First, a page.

Demonstrators wearing yellow vests walk down the Champs-Elysees avenue, in Paris. A strong police presence has deployed in Paris before planned demonstrations by the "yellow vest" protesters, with authorities repeating calls for calm after previous violent protests and riotingProtests, Paris, France - 15 Dec 2018

PARIS — While the “gilets jaunes” antigovernment movement drew far fewer protesters and was much less violent on Saturday than on Dec. 8, strict security measures and store closures still hampered shopping less than two weeks before Christmas.

Certain areas of the French capital, which had seen five consecutive Saturdays of demonstrations, were cordoned off to traffic during much of the day, including the tony Avenue des Champs-Élysées, home to stores such as Louis Vuitton, Cartier and Sephora, and Place de l’Opéra, which is just steps away from two of the city’s main department stores, Galeries Lafayette and Printemps.

Chanel and Kering closed their Parisian shops, and Hermès International’s flagship on Rue du Faubourg Saint-Honoré remained shuttered. Altogether, 40 boutiques in the sector around Rue Royale and Rue Saint-Honoré stayed shut.

So did the Louvre, Grand Palais and Musée d’Orsay.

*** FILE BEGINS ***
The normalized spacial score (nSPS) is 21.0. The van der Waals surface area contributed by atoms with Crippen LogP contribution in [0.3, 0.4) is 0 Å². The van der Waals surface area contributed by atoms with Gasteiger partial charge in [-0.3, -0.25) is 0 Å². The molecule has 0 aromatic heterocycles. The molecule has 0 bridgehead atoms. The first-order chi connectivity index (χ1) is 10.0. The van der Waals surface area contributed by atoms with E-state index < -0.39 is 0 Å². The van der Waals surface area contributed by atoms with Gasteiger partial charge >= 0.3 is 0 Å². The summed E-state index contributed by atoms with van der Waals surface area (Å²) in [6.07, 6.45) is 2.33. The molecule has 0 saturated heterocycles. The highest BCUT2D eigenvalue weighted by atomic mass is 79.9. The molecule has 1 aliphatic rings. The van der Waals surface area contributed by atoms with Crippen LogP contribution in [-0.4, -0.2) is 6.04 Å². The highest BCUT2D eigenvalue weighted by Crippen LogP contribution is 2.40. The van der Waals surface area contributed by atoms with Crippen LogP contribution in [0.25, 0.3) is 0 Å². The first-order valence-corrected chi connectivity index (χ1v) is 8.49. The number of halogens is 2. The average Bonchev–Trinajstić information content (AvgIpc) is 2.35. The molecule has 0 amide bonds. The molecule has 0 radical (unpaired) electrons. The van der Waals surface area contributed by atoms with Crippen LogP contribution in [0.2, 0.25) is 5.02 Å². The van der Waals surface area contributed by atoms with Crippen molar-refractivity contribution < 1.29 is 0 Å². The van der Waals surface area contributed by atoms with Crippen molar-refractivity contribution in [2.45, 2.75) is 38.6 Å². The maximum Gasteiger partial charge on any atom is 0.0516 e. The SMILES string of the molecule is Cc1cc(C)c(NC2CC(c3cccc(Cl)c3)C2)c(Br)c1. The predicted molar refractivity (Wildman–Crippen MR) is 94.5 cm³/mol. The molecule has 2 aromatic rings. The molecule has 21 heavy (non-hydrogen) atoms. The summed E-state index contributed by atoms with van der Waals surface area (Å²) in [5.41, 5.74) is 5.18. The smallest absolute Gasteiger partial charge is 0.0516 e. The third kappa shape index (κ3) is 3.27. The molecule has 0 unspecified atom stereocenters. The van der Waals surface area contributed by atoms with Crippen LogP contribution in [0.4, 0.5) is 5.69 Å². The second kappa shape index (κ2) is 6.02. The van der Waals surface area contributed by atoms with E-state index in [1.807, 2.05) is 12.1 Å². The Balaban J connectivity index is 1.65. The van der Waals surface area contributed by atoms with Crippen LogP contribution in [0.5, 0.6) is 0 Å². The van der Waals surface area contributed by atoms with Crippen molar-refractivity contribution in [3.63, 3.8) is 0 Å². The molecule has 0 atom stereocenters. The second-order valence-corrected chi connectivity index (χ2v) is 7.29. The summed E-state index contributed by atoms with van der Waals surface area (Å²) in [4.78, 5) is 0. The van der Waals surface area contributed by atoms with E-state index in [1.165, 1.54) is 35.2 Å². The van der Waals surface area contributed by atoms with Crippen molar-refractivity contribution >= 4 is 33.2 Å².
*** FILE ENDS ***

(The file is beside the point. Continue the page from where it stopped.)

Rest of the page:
Sixty-six thousand demonstrators were counted in France, versus 126,000 on the prior Saturday, according to the Ministry of the Interior. And in Paris, there were about 4,000 protesters, compared to 10,000 on Dec. 8.

Also in the French capital, 179 people were detained and 144 were taken into police custody, whereas the Saturday before those numbers reached 1,723 and 1,220, respectively, the police department said. Nine people were slightly injured.

Many arteries of the mass transport system in central Paris were at a standstill for most of the day, including a large swath of the line number one metro, which cuts through the city, as well as most of its buses.

French police officials maintained the same security measures as on Dec. 8, including 8,000 police officers and 14 armored vehicles patrolling the capital.

Then on Sunday, it was back to business as usual in Paris.

The “gilets jaunes” movement, which takes its name from the yellow reflective safety vests sported by its demonstrators, started out with discontent over a fuel tax but subsequently broadened to encompass a range of frustration over declining living standards in France.

Over the past month, protesters vandalized storefronts, looted shops and defaced national monuments.

On Dec. 10, French President Emmanuel Macron sought to contain the damage by pledging a series of measures aimed at raising living standards, such as increasing the minim wage by around 100 euros per month.

Adding to the tension nationwide, French officials declared a state of emergency after a terrorist attack in Strasbourg, France, on Tuesday killed four people and wounded 12. The country’s national security alert system Vigipirate was raised to the highest threat level.